‘Masters Of The Air’ Ending Explained & Finale Recap: What Was Buck And Rosie’s Last Mission?


In the eighth episode of Masters of the Air, we were introduced to the Tuskegee Airmen, who turned the tides for the Allied forces during World War II with their superfast fighter jets. Out of them, Macon, Daniels, and Alex were captured and sent to Stalag Luft III, where they met Bucky, Buck, and the rest of the prisoners of war. They were on two minds about joining hands to plan their escape because racism was a major issue, despite the fog of genocide looming over them. Thankfully, Buck broke those barriers and ensured that there was no space for bigotry in the camps. Crosby, the cheater, tried to stay up for around 72 hours to witness the invasion of Germany and the end of Nazi rule. However, his sleep deprivation caught up to him, and he collapsed. Rosie told him about all the stuff that he had missed out on. The concluding episode was a “make it or break it” ordeal for all parties involved. So, let’s find out what happened in Masters of the Air‘s finale.

Spoiler Alert

Rosie Rosenthal Is Rescued By The Russians

The ninth episode of Masters of the Air opens with yet another air raid on the Germans, with the Eighth Air Force being led by Rosie Rosenthal. His plane takes some heavy fire, and he decides to somehow land in Russia so as to avoid getting captured by the Nazis. He manages to jump out of his plane and use his parachute to get to a safe spot. He injures his right hand, but he drags himself into a pit, where he readies his pistol to start firing at Nazis. But as soon as he realizes that it’s the Red Army that has cornered them, he heaves a sigh of relief and tells them that he is an American and an ally. At Stalag Luft III, the Nazis order the prisoners of war to vacate the place and prepare for their long march away from the spaces that are being invaded by the Allied Forces. The cold starts claiming lives, thereby making even the Nazis second-guess their methods of torturing the prisoners of war. They reach a place that has fireplaces, and they huddle around it to survive. Next they are taken to a train station and then transported to Nuremberg. They walk through the ruins of the city and then reach another prison camp where Buck is reunited with someone who seems to be named Lt. George Fred Niethammer, and Buck describes him as the only guy he knows who is a bigger baseball fan than Bucky. Crosby tries to get some information about Rosie, but he only learns that he dropped somewhere around the no man’s land. Then he is informed that a group of airmen are supposed to leave for the invasion, but they are refusing to go, which gives Crosby the opportunity to manhandle the Major, who was supposed to look after the equipment room and keep everything ready for the pilots and their crews.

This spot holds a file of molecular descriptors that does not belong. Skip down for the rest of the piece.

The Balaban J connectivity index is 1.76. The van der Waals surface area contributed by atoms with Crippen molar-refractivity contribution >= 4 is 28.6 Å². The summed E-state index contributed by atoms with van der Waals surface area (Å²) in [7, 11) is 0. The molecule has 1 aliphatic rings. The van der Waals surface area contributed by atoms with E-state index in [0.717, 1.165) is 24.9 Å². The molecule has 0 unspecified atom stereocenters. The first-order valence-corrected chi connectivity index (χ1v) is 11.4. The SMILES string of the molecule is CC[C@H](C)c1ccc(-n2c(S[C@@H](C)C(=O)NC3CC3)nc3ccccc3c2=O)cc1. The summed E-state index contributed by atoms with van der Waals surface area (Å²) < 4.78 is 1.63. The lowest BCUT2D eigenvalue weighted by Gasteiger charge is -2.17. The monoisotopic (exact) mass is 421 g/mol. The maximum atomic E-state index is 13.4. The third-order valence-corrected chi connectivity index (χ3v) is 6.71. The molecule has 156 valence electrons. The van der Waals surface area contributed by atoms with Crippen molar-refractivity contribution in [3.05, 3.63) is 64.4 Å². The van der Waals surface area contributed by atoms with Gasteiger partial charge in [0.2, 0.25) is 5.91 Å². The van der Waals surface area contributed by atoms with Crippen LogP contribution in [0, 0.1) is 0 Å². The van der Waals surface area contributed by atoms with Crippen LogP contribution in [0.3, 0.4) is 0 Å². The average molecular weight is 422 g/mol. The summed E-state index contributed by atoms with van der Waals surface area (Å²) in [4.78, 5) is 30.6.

Rosie Reunites With Crosby

The general of the Red Army informs Rosenthal that they’ll be able to get him on a flight to Moscow, from where he’ll be able to get back to his base at Thorpe Abbotts. The convoy stops at a concentration camp to fix a wagon, and Rosie uses that break to take a stroll through the hellhole, which is filled with unattended dead bodies. The translator of the Red Army informs Rosie that there are bigger camps like this with more dead bodies, so as to convey the horrors that have been inflicted by the Nazis. The wagon is fixed, and the convoy resumes its journey. Before boarding his plane to Moscow, Rosie interacts with a random survivor, and he gives Rosie a peek into the horrors he has faced. The conversation goes on for way too long, and then Rosie boards his plane and leaves. Then we skip straight to his arrival at Thorpe Abbotts, where he sits down and has liquor with Crosby, regaling us about everything that he has seen out there. Crosby reveals that his wife is pregnant and then says some nonsense about becoming a monster to fight a monster. In my personal opinion, Crosby isn’t a monster because he fights Nazis. He is a monster because he has cheated on his wife. All this “gazing in the abyss” garbage means nothing. Anyway, at the prison camp in Nuremberg, the prisoners of war are forced to march again in the darkness of the cold night. The convoy is attacked by an American P-51 Mustang, which injures a bunch of Nazis, but it also kills a few of the prisoners of war. While walking through the city, Buck, Bucky, and two others try to make a run for it. Bucky gets caught, while the others manage to run into the forest. When they decide to take a break from all the running around, they are ambushed by a bunch of amateur Nazis. George is killed in the process, while Buck and his companion resume their journey towards safer pastures and are eventually rescued by the American army.